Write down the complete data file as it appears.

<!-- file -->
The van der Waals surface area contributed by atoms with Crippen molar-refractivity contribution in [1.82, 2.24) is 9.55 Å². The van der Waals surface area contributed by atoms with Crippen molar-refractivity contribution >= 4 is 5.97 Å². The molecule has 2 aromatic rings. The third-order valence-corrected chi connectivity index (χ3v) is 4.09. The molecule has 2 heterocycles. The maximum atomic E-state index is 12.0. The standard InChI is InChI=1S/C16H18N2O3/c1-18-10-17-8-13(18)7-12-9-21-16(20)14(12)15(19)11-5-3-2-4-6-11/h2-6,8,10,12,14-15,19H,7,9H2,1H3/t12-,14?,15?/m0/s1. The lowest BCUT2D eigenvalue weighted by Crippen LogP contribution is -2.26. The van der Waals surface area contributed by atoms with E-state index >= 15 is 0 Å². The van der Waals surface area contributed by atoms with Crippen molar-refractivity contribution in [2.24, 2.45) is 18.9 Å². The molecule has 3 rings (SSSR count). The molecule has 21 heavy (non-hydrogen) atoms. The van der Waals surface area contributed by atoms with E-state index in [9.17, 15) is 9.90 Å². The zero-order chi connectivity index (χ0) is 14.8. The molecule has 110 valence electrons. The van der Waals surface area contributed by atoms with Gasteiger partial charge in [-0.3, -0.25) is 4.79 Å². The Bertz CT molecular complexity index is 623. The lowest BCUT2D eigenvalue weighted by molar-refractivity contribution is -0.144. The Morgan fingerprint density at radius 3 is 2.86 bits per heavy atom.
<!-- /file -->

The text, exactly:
The van der Waals surface area contributed by atoms with Crippen molar-refractivity contribution in [1.82, 2.24) is 9.55 Å². The van der Waals surface area contributed by atoms with Crippen molar-refractivity contribution >= 4 is 5.97 Å². The molecule has 2 aromatic rings. The third-order valence-corrected chi connectivity index (χ3v) is 4.09. The molecule has 2 heterocycles. The maximum atomic E-state index is 12.0. The standard InChI is InChI=1S/C16H18N2O3/c1-18-10-17-8-13(18)7-12-9-21-16(20)14(12)15(19)11-5-3-2-4-6-11/h2-6,8,10,12,14-15,19H,7,9H2,1H3/t12-,14?,15?/m0/s1. The lowest BCUT2D eigenvalue weighted by Crippen LogP contribution is -2.26. The van der Waals surface area contributed by atoms with E-state index >= 15 is 0 Å². The van der Waals surface area contributed by atoms with Crippen molar-refractivity contribution in [2.24, 2.45) is 18.9 Å². The molecule has 3 rings (SSSR count). The molecule has 21 heavy (non-hydrogen) atoms. The van der Waals surface area contributed by atoms with E-state index in [9.17, 15) is 9.90 Å². The zero-order chi connectivity index (χ0) is 14.8. The molecule has 110 valence electrons. The van der Waals surface area contributed by atoms with Gasteiger partial charge in [-0.3, -0.25) is 4.79 Å². The Bertz CT molecular complexity index is 623. The lowest BCUT2D eigenvalue weighted by molar-refractivity contribution is -0.144. The Morgan fingerprint density at radius 3 is 2.86 bits per heavy atom.